The HikeNovember 13, 2011
The Wishing TreeNovember 27, 2011
The cold winter air crept through the thin glass window panes in the small remote cabin. Clementine shivered but continued staring outside. It’s so dreary and cold out there.
“Clementine, open the door!” a deep voice hollered from the outside.
Clementine pulled the curtain back then immediately jumped up and unbolted the door.
“Why didn’t you open the door sooner?” the tall husky man asked as he stepped through the doorway, thundering a load of wood onto the hearth.
“I’m sorry, Papa,” she replied helping him take off his coat. “I guess I was daydreaming.”
“That’s all you do these days,” he muttered, pouring a hot cup of coffee for himself.
“How long are we going to be here?” Clementine asked while setting the table for supper.
“Until we have enough money to move on,” he answered. “If we don’t get enough pelts this winter and next spring, I’m not sure what we’ll do next.”
“I know you don’t’ like it here, Clem, but it’s what we have to do right now. You’ll have to be strong.”
“Yes, Papa,” she responded, stirring a pot of stew they had been eating all week. Maybe I can dig up a few more potatoes and add to this.
She put her coat on and her gloves and unlatched the front door.
“I’ll be right back in, Papa,” she said.
He nodded. “Keep your eyes and ears open in case there are any more wolves or coyotes around.”
Clementine made her way along the dirt path to the vegetable garden—or what was left of it. Next to the garden gate she picked up the shovel, found the potato patch, and dug through the hard ground. It took a while but she had success—four potatoes. This will provide enough meals for us. She walked quickly back to the cabin.
The following morning Clementine’s pa was up early with his trapping gear ready.
“Clementine,” he told her, pulling the last strap on his backpack tight. “I may be gone for a week. You stay put.”
“I know, Papa, but I’m not a baby. I’m grown and can take care of myself.”
He picked up his rifle. “Just be sure you have ammunition in the gun if you need it, you hear?”
“Yes, Papa,” she said. “But what will I do while you’re gone?”
“Oh, I’m sure you’ll figure something out. You’ve got your knitting, and you can darn some of my socks—I’ll need those when I get back. Now don’t you worry about me. I’ll be fine.” With that said he hugged her, opened the door, and walked out.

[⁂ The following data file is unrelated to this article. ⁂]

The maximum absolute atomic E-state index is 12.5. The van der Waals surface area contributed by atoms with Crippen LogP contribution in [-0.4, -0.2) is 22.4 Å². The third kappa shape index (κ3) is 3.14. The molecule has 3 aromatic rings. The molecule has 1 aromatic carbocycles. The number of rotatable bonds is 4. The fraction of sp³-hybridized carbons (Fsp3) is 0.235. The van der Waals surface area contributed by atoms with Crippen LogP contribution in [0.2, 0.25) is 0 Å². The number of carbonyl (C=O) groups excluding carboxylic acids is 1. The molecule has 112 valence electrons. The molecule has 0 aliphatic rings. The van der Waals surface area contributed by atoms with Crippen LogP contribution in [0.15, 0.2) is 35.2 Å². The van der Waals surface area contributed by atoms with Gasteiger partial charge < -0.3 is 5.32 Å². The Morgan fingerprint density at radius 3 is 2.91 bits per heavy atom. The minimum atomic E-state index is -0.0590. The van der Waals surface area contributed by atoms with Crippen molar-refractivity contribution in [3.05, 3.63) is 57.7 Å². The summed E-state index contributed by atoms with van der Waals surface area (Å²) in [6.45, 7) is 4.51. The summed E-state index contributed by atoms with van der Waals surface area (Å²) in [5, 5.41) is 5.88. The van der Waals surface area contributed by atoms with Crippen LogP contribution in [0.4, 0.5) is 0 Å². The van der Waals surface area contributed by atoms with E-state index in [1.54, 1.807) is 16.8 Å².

Clementine bolted the door and then watched him through the window until he was out of sight. She was all alone now: not another person within miles.
She made sure there were enough candles burning inside the cabin and plenty of logs for the fire. Sitting in the rocking chair, Clementine stared at the crackling fire, and eventually fell asleep. It wasn’t the thunder that woke her up but the howling sound from the woods close by. Startled, she grabbed for the gun, the same gun her pa had taught her to use when she was eight, six years ago. She peered out the window but it was too dark to see anything. The howling continued. Her eyes darted back and forth. What is it? Is it getting closer?
Clementine made sure the bolt on the front cabin door was secure and pulled a table in front of the door—just to be safe. Turning the rocking chair to face the door she sat with the gun in her lap, prepared for any intruder. She was glad her pa had taught her how to use a gun.
Thunder continued rumbling outside as the storm came with a vengeance. More wind, more rain, more lightning and thunder followed. Clementine hoped her pa was safe. She wrapped the shawl around her shoulders and then she heard it—the howling. Oh, no. It’s the coyotes again. I just wish they’d leave. They scare me.
It continued and then as if on cue, stopped. Oh, I wonder if they got a chicken out in the pen. Clementine didn’t move but when she heard the scratching at the front door, she jumped up, grabbed the gun that had fallen to the floor, and aimed it at the door.
“Don’t you come in here. I’ve got a gun!”
She heard more scratching and what sounded like a whimper. She was afraid to move, afraid to look out the window. She had heard stories about people doing that and then a coyote or bear would see them and attempt to come through the window. The whimpering and scratching continued. Cautiously Clementine walked over to the window, nearly tripping over her shawl that had fallen to the floor. Slowly she pulled the curtain back.
“Oh, my goodness,” Clementine exclaimed, quickly putting the gun down. She quickly removed the table and unbolted the front door. Slowly she opened it.
There lying against the door was a pregnant dog ready to give birth, its leg badly torn.
“You must have escaped from the coyotes,” she told the dog.
Clementine carefully carried the dog inside laying her on the shawl that had fallen to the floor when she jumped up from the rocking chair. She quickly went back and closed the front door and bolted it. She tended the animal’s leg, cleaning and binding the wound. Her unexpected visitor was exhausted and soon fell asleep. Clementine eventually nodded off in her rocking chair next to the dog. When the dog whimpered again, Clementine woke up. She reached over and patted the dog’s head, but she could tell the dog was in pain. Oh, my goodness. I think she’s going to have puppies right now.
She snuggled more blankets around the dog and stroked its head. She waited. Finally, the first little pup came out. She watched the mama dog break the sack and lick her baby from head to toe. The next puppy came and the next and then the last one. Clementine stared at the four tiny helpless creatures nestled next to their mama and the warmth of the hearth.
She didn’t know how this dog had found their cabin or why she had come, but she was glad. These new puppies and their mama needed her now. She needed them, and she hoped the mama dog liked stew.